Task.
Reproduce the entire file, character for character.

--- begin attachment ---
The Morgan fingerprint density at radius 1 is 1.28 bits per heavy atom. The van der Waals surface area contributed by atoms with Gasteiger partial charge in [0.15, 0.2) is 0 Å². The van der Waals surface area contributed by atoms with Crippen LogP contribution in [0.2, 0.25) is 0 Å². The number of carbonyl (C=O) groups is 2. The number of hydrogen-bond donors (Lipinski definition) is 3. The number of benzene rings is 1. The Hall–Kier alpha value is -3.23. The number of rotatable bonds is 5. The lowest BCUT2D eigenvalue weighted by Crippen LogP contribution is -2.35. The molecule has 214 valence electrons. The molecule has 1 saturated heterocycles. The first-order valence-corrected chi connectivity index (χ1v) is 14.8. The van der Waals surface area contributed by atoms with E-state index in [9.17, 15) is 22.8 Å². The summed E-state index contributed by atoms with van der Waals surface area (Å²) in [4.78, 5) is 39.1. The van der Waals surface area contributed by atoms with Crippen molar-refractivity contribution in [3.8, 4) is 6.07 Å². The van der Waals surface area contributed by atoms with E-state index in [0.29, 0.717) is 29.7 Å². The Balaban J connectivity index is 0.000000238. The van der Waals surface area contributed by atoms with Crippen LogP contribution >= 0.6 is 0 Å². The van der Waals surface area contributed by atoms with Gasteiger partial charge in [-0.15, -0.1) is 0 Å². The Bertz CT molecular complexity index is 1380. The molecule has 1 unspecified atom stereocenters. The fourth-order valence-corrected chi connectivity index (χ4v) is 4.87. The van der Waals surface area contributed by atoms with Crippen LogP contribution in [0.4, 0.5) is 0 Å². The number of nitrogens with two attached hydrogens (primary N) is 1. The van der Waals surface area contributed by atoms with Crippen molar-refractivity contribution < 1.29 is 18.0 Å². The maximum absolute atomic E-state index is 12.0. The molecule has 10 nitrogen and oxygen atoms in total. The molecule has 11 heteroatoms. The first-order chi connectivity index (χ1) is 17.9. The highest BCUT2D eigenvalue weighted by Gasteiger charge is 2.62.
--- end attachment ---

The Morgan fingerprint density at radius 1 is 1.28 bits per heavy atom. The van der Waals surface area contributed by atoms with Gasteiger partial charge in [0.15, 0.2) is 0 Å². The van der Waals surface area contributed by atoms with Crippen LogP contribution in [0.2, 0.25) is 0 Å². The number of carbonyl (C=O) groups is 2. The number of hydrogen-bond donors (Lipinski definition) is 3. The number of benzene rings is 1. The Hall–Kier alpha value is -3.23. The number of rotatable bonds is 5. The lowest BCUT2D eigenvalue weighted by Crippen LogP contribution is -2.35. The molecule has 214 valence electrons. The molecule has 1 saturated heterocycles. The first-order valence-corrected chi connectivity index (χ1v) is 14.8. The van der Waals surface area contributed by atoms with E-state index in [9.17, 15) is 22.8 Å². The summed E-state index contributed by atoms with van der Waals surface area (Å²) in [4.78, 5) is 39.1. The van der Waals surface area contributed by atoms with Crippen molar-refractivity contribution in [3.8, 4) is 6.07 Å². The van der Waals surface area contributed by atoms with E-state index in [0.29, 0.717) is 29.7 Å². The Balaban J connectivity index is 0.000000238. The van der Waals surface area contributed by atoms with Crippen LogP contribution >= 0.6 is 0 Å². The van der Waals surface area contributed by atoms with Gasteiger partial charge in [-0.15, -0.1) is 0 Å². The Bertz CT molecular complexity index is 1380. The molecule has 1 unspecified atom stereocenters. The fourth-order valence-corrected chi connectivity index (χ4v) is 4.87. The van der Waals surface area contributed by atoms with Crippen LogP contribution in [0.4, 0.5) is 0 Å². The number of nitrogens with two attached hydrogens (primary N) is 1. The van der Waals surface area contributed by atoms with Crippen molar-refractivity contribution < 1.29 is 18.0 Å². The maximum absolute atomic E-state index is 12.0. The molecule has 10 nitrogen and oxygen atoms in total. The molecule has 11 heteroatoms. The first-order chi connectivity index (χ1) is 17.9. The highest BCUT2D eigenvalue weighted by Gasteiger charge is 2.62.